Electronic Data Interchange: Competitive Externalities and Strategic Implementation Policies
Electronic Data Interchange (EDI) is an emerging type of standardized inter-organizational information system. We analyze the impact of EDI on the upstream suppliers' competitive position in a simple two-level hierarchical market structure where the buyer faces a linear demand curve and the competing heterogeneous suppliers have an upward-sloping marginal cost function. We show that a suppliers' adoption of EDI can generate positive externalities for the buyer and negative (or competitive) externalities for other suppliers. As a result, the buyer provides a price premium to those suppliers who adopt EDI and increases their sales volume and market share. Moreover, when the benefits that the buyer can derive from implementing EDI are substantial, and the suppliers' EDI adoption costs are high, it may be in the buyer's best interest to subsidize the suppliers so as to encourage them to adopt EDI, instead of mandating them to do so. Regardless of whether the buyer employs a mandatory or a subsidizing policy, the buyer and the end consumers may be the only ones who gain from this new technology. Consequently, a partial adoption by the supplier base may be optimal for the buyer when the suppliers' adoption costs are sufficiently high. We also show that, while EDI reduces the transaction costs of the buyer, the upstream market tends to become more concentrated as a result of increased cost differentials. These results provide one economic explanation of the fact that many companies have actually reduced their supplier base after implementing EDI, despite a significant reduction in their market transaction costs.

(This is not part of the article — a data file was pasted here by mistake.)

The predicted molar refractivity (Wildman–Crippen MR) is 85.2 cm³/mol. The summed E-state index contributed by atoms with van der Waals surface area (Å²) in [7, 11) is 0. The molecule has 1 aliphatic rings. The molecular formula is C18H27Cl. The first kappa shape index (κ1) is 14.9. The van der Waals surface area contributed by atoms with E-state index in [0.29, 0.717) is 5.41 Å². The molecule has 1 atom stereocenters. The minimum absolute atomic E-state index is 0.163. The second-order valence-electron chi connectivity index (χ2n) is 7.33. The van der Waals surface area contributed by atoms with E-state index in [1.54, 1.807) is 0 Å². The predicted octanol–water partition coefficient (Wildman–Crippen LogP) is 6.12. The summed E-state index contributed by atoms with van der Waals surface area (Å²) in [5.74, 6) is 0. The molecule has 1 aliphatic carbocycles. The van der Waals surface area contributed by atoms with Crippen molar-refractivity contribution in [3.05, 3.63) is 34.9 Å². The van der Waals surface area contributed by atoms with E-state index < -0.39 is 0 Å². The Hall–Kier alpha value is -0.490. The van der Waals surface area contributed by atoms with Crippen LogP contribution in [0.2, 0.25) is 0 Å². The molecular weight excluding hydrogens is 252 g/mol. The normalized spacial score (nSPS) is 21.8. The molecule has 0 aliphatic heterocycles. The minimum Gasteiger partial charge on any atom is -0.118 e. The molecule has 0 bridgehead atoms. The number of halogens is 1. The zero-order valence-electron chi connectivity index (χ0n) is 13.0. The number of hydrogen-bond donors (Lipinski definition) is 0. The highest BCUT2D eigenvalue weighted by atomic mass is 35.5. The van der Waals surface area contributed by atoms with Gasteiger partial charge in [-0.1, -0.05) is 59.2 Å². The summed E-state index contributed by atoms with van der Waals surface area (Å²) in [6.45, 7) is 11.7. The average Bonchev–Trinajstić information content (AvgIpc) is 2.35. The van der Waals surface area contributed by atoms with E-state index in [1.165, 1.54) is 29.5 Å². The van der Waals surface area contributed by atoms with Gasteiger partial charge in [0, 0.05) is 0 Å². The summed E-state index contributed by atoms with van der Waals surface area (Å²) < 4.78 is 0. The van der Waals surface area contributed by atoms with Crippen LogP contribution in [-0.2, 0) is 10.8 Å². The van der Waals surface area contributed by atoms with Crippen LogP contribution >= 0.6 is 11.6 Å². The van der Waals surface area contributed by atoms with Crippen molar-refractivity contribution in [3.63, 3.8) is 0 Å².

Volume (Year): 41 (1995)
Issue (Month): 3 (March)
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